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Transient Solar Shockwave Detected by ACE on 9/27 - GLP discussed this event on 9/26 - This is a must read!

 
Anonymous Coward
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10/01/2007 09:53 AM
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Transient Solar Shockwave Detected by ACE on 9/27 - GLP discussed this event on 9/26 - This is a must read!
It is now apparent that this shockwave has had a global and not localized effect. My research regarding this subject pointed toward a localized effect that would have been on grand scale. I was wrong. The shockwave has had a quanative affect on Earth. There has been an increase worldwide of volcanic activity as well as large earthquakes. Since the shockwave hit Earth there have been 12 earthquakes of magnitude 6 or higher. The unexpected eruption of the Yemeni volcano is also another anomalous signal.

The question that begs answering is the origin of the shockwave. When you look at the SOHO picture of the incoming shock wave it does not take a astrophysics degree to come to the conclusion that this shockwave origin was not our Sun. Thus the notation of this shockwave being a 'transient' one.
[link to sohowww.nascom.nasa.gov]

Where did this shockwave originate and are there more incoming? These are the quetions that I am attempting to answer.

On 9/26/2007 this thread details what NOAA is now acknowledging.
[link to www.godlikeproductions.com]

Here is what NOAA had to say regarding the transient solar shockwave.

[link to www.syzygyjob.com]

HERE'S AN EXCERPT FROM THE REPORT AS ISSUED BY NOAA

Geophysical Activity Summary 26/2100Z to 27/2100Z:
The geomagnetic field was initially quiet. However, a weak shock was
seen at ACE at 1054Z, followed by an increase in magnetic field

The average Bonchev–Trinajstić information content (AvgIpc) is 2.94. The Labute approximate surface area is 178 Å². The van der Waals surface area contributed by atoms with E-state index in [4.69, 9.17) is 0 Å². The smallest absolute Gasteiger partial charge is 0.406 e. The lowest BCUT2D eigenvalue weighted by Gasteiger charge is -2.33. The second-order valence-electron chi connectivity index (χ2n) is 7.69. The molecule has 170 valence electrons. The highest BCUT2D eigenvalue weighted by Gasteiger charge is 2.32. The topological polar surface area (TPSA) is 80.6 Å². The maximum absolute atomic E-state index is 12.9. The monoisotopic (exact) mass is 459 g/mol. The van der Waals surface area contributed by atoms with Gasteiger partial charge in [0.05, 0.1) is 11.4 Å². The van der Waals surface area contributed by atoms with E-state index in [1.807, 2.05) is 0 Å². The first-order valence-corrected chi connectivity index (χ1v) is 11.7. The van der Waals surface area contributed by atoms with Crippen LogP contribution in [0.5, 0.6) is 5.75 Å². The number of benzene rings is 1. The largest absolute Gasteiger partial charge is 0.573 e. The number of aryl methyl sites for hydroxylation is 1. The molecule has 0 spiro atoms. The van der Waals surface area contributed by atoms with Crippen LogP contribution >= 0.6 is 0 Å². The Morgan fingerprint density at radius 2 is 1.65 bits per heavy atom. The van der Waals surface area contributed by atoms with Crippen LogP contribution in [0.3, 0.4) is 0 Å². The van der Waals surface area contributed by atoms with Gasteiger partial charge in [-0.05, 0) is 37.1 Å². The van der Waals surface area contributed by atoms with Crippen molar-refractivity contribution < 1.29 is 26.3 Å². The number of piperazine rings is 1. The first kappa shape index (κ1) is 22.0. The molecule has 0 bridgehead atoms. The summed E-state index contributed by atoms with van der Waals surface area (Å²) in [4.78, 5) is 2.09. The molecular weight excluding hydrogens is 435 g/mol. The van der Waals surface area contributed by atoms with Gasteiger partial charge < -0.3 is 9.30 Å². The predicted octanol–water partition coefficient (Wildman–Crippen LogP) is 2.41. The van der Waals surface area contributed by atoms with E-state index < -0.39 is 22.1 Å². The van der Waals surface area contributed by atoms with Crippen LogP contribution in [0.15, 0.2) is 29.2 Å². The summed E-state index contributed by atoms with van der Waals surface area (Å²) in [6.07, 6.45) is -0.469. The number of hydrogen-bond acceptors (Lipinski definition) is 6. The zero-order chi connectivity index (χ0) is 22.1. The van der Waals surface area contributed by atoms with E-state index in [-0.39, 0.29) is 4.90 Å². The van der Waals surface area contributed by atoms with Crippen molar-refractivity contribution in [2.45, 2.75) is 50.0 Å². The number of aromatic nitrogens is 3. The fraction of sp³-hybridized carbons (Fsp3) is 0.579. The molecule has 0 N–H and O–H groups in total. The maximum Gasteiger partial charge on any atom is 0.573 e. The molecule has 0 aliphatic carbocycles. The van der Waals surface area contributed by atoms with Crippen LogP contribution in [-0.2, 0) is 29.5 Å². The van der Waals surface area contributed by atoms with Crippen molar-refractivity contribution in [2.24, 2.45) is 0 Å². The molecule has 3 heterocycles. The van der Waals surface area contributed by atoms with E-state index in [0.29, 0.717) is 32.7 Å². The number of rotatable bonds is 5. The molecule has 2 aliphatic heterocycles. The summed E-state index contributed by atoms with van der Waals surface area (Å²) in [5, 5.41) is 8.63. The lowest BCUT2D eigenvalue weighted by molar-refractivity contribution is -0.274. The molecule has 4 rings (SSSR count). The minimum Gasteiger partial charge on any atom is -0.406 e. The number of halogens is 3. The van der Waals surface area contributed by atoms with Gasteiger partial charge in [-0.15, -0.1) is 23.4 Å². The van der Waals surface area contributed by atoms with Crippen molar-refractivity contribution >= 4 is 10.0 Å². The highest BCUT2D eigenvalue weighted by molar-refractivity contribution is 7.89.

strength and density as well as a small increase in velocity. There
were some extended intervals of southward Bz and as a result there
was a period of minor to major storm level activity from 1500-1800Z.
Conditions declined to active to minor storm levels for remainder of
the period (1800-2100Z). Although the observations are not yet
conclusive the disturbance appears to be from a transient structure
in the solar wind, rather than from a recurrent structure. The
greater than 2 MeV electron flux at geosynchronous orbit reached
high levels during the past 24 hours.

ALSO THIS REPORT FROM NEW ZEALAND ISSUED A FEW DAYS PRIOR TO THE RECENT M7.4 AUCKLAND EARTHQUAKE

Mt Ruapehu Eruption: 25 September 2007

Mt Ruapehu erupted on Tuesday evening at 8.26pm and produced two lahars, a
moderate eruption column to about 15 000 feet, with ashfall and rock fall
across the summit of the volcano. Following are summaries of various
aspects of the eruption.


Seismic Summary:

The explosive eruption occurred at 8:26pm and was accompanied by an
earthquake that lasted for 8 minutes. A record of the air blast recorded
at Whakapapa Village showed that the explosive part of the eruption lasted
for no more than 1 minute and occurred at the start of the eruption
sequence. As determined by the Ruapehu Eruption Detection System (EDS),
the earthquake was magnitude 2.9. The explosion earthquake was preceded
by about 10 minutes of minor earthquake activity that was recorded only at
the Dome Shelter seismograph and weakly at another seismograph 2
kilometres away. This initial activity was too small and of too short a
duration to provide a useful warning of the impending eruption. Following
the eruption there was an increase in the level of volcanic tremor by a
factor of about 10, but this gradually declined to normal levels within 24
hours. No further volcanic earthquake activity has occurred since the
eruption.


Eruption Deposits:

A ballistic (rock fall) apron extends north from the lake, and actually
exceeds the ash fallout zone. Typically ash travels further than the
heavier ballistics, however in this case the ballistic rocks were ejected
with sufficient force to out travel the lighter ash material. Some
well-travelled ballistics made it to within a couple hundred metres of the
Far West T bar. Many of the ballistic rocks appear to have formed impact
craters, while others appear to have later melted their way into the
snow/ice. No ballistic rocks were seen over Mangaturuturu Glacier, to the
west, an indication of the strong directionality of the blast. The